Tech start-ups are rushing to develop immunity passports. These are official certificates that are given to people that have recovered from COVID-19 or were asymptomatic before. The idea is that people link their identity to a coronavirus test result and then share their status with third parties such as employers, restaurants and airports.
That’s how the concept works in theory, however several questions arise in practice which has prompted some of the entrepreneurs behind immunity passports to address these issues in more detail.
Software engineers from FinTech firm TranferWire developed digital immunity passports that are currently being tested in Estonia. Co-founder and CEO Taavet Hinrikus claims they won’t be publically launched until there is scientific consensus on COVID-19 immunity.
Hinrikus added that an agreement about immunity should be universal. There are agreements in the scientific community that antibodies for COVID-19 exist, however there is no agreement about their parameters.
Other companies are working on the tech for immunity passports like British startups Onfido and Yoti, and Germany’s IDNow. However, many scientists still aren’t convinced that these passports will work in practice.
Dr. Simon Clarke, a microbiologist at the University of Reading doesn’t believe that immunity passports are the way forward. Acknowledging they are a great idea, he doesn’t believe they will stand up to the scrutiny.
WHO has urged governments not to enforce handing out of immunity passports, whether physical or digital, due to doubting which antibody tests confirm immunity.
Clarke added we are way off in knowing exactly what makes somebody immune. Worrying about antibodies is like stressing a minor detail while ignoring the whole. He mentioned that antibodies are not the be all and end all of immunity and can actually take a few days to a couple of weeks to fully develop.
Some experts criticize that immunity certificates are unethical as they give certain privileges to people that have contracted COVID-19 and even encourage people to have the disease so they can obtain immune status. Clarke mentions that immunity passports could potentially lead people to falsifying their own antibody tests.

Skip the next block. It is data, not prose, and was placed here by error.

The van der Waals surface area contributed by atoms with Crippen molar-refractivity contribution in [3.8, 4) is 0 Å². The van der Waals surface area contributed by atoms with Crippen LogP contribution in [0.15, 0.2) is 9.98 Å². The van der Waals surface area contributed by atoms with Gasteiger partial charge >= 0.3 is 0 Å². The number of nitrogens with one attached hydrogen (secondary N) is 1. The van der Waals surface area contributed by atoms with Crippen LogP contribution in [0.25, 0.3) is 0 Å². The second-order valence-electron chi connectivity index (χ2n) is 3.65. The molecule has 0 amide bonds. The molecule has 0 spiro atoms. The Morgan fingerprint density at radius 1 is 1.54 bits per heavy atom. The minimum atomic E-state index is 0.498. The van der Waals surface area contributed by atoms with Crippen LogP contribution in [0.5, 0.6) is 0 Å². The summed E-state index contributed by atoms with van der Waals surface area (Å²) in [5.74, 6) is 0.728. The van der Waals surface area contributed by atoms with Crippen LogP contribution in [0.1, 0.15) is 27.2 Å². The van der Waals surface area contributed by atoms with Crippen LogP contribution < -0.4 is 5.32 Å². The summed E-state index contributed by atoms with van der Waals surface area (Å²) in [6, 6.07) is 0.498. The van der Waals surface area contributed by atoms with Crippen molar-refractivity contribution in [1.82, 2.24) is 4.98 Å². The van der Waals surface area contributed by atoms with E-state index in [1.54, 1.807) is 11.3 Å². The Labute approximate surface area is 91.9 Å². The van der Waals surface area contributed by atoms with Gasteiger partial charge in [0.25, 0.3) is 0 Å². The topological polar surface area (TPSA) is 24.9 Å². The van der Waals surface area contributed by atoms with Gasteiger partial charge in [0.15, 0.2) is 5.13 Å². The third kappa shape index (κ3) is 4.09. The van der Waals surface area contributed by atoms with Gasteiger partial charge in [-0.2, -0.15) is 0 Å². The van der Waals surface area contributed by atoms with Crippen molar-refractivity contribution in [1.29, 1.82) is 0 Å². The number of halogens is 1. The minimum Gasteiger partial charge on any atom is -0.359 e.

The Ada Lovelace Institute, an artificial intelligence research group reported that immunity passports pose very high risks in terms of social cohesion, exclusion, discrimination, and vulnerability.
Harsh Sinha, TransferWire’s team CTO acknowledges that immunity passports are not a perfect solution, and are more an iterative approach that can evolve with the science of the coronavirus immunity. Sinha adds that whether we have data and information on this immunity or not, states in the US or countries in Europe and Asia are reopening. Without data it’s a bigger risk than if you have been tested already and if you can control who viewed your test results and have a system that allows the disclosure of that information. Sinha mentioned that they are ready to move in if it turns out that antibody tests do not confer immunity.
Onfido whose software works by verifying identities by matching a selfie with a government-issued ID card, is working with Sidehide, a German hotel booking app on integrating technology to have guests present a unique QR code that validates they hold an immunity certificate.
Onfido has held talks with the US government about introducing immunity passports and were approached by the UK Parliament’s Science and Technology Committee for submitting a proposal regarding the use of tech to fight global disease outbreaks.
Husayn Kassai Onfido co-founder and CEO commented that they are in consultations with other governments to create a seamless process.
However, there is still growing fear that these passes infringe on people’s privacy, an issue that becomes more serious given the involvement of sensitive health data. Clarke mentioned that any blood test is a medical record, and is confidential information.
Robotics in the MENA region finds good footing amid virus
As the need for contactless health and safety solutions becomes ever-more essential, robotics in the MENA region is taking off. The forward-thinking startups, students, and entrepreneurial minds have stepped up to meet the growing demand by addressing a complex situation with hands-on solutions.
In the UAE, entrepreneur Aswin Sarang, understands that the demand for robotics in the MENA region is on the rise, and has developed several robots each capable of performing a certain task which include delivering food and medicine, sanitization services, and checking for fever.
“The idea is to sterilize infected areas and surfaces, such as hospitals, endemic neighborhoods and isolation rooms, to prevent doctors, health workers and volunteers from being infected.” Said Aswin Sarang – Head of Robotics & AI at Reliable Robotics.
The company supports healthcare authorities, airports, malls, as well as the private sector.
Recently, Reuters reported on an Egyptian engineer Mahmoud el-Komy who put his healthcare robot to the test with positive results. The robot was made to deliver routine healthcare duties such as taking temperature and testing for COVID-19 all via remote control.
The robot also delivers health information to the patients.
“There has been a positive response from patients. They saw the robot and weren’t afraid. On the contrary, there is more trust in this because the robot is more precise than humans.”